Global arms-manufacturing corporation Palisades Defense—the McDonald’s of weaponry—enjoys making big claims. Their land mines, assault rifles, and missile launchers aren’t ethically questionable, they’re “hitting a home run for freedom.” One grandiose statement deserves another: with Severance, Brit filmmakers Christopher Smith and James Moran have delivered the cleverest slasher flick of the year. Laced with black comedy, it imagines The Office set in Jason’s Camp Crystal Lake as blowhard boss Richard (Tim McInnerny) leads his seven-man team of war profiteers to a remote cabin in the bear-ridden woods of Eastern Europe for a weekend of team building exercises. Anyone from Cubicle World knows that a weekend with their coworkers sounds scary enough. Only their morale-building rounds of paintball in the forest hit someone else besides dour Jill (Claudie Blakley) or awkward Gordon (Andy Nyman), Richard’s sycophantic second-in-command. And when the gang realizes there’s bear traps and corpses under the leaves, in their panic to survive, everyone—especially Richard—forgets his earlier pep talk about “taking ownership.” Should have been nicer to each other back at the water cooler.
Who’s in the forest? According to lore, their sleeping quarters were a detention for Eastern Bloc soldiers who got off on killing. Their blood lust was awesome—until peacetime. When deprogramming failed, the military heads snuffed them out like unwanted puppies with their weapons of choice: Palisades’ fine line of death machines. This might only be a half-truth. But the mountainous, heavy-booted Slavic man with cheekbones carved by glaciers must bear some kind of grudge, since he just carved the Palisades’ emblem on their co-worker’s chest. And with an estimated 6 million active land mines still haunting the Balkans, it’s a sure bet that someone’s going to step on one.
Severance riffs off the Hostel formula of scripting a gorefest with just enough political and social feedback to feel meaty. Eli Roth’s franchise skewers decadent American backpackers, as though the penance for lording your buying power is a severed finger. These British weapons salesmen are more sympathetic—especially stoner Steve (Danny Dyer), gentle Billy (Babou Ceesay), and kick-ass tough girl Maggie (Laura Harris), who has a shock of superhero platinum blonde hair. Like England, they’re guilty only of passivity; none of them gives a flip about destruction, they just like the paycheck. They’re prone to foolhardy optimism and shun bad news, making this the first time these pencil-pushers have seen their products in action—too bad they’re pointed at them. Ironically, as they claw their way out, the Palisades team starts to favor good old-fashioned rocks over grenade launchers in a series of messy, savage mano y manos that feel like watching two desperate animals fighting for survival.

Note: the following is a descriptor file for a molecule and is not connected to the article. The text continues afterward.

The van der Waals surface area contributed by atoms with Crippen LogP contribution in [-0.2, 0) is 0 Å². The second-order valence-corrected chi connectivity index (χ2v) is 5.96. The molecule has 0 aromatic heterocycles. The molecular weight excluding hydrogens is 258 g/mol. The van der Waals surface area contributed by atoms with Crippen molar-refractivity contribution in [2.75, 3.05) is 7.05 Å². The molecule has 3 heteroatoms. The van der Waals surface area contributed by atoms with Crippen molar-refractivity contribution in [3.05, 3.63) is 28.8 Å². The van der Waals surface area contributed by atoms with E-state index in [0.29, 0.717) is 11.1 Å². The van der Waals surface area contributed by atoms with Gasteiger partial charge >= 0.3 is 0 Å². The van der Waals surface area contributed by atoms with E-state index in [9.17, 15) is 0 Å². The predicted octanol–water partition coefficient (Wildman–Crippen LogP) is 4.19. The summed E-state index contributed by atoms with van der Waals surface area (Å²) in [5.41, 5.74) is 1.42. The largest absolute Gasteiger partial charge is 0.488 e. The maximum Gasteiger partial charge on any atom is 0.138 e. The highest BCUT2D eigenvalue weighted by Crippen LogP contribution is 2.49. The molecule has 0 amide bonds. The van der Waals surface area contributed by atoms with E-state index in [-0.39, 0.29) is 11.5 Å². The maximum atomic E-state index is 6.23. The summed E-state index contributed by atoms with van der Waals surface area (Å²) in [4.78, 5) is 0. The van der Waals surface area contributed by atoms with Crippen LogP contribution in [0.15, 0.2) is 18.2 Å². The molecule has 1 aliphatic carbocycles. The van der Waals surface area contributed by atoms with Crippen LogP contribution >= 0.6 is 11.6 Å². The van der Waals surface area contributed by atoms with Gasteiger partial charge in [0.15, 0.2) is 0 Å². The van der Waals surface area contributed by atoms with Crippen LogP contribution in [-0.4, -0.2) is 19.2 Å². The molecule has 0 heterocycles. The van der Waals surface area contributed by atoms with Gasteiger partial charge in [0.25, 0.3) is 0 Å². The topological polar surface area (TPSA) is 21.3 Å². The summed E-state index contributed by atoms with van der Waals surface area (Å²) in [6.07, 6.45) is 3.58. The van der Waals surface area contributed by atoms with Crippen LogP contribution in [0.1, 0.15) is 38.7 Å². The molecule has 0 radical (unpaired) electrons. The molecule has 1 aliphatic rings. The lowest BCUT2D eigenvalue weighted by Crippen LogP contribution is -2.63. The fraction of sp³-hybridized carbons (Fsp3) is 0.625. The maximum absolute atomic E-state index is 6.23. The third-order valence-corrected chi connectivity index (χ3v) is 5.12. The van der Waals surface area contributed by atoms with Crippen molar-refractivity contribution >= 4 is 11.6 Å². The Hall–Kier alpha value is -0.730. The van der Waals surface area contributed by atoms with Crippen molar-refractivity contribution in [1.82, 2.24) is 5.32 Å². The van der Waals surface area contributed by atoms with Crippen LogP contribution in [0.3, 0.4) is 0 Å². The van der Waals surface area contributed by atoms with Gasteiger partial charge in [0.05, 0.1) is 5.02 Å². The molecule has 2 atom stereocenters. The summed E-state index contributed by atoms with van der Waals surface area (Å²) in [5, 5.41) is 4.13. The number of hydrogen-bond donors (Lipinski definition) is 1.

What makes good horror is setup and (groan) execution. Smith and Moran’s characters first seem like office stereotypes, but bloom into individuals, which gives weight to the slaughter. It’s gory and shocking, but never cheap. That’s a tough balance, but trickier still is Severance’s perfect blend of laughter and agony. Stuart Gazzard’s editing keeps your nerves tense, even when you choke out a giggle at Steve trying to save his co-worker’s severed foot by stuffing it in a mini-fridge. But beyond all the moments of real guillotine humor, what lingers in this raucous popcorn flick is the message that when people get pushed, they push back—and that violent cycle always ends badly.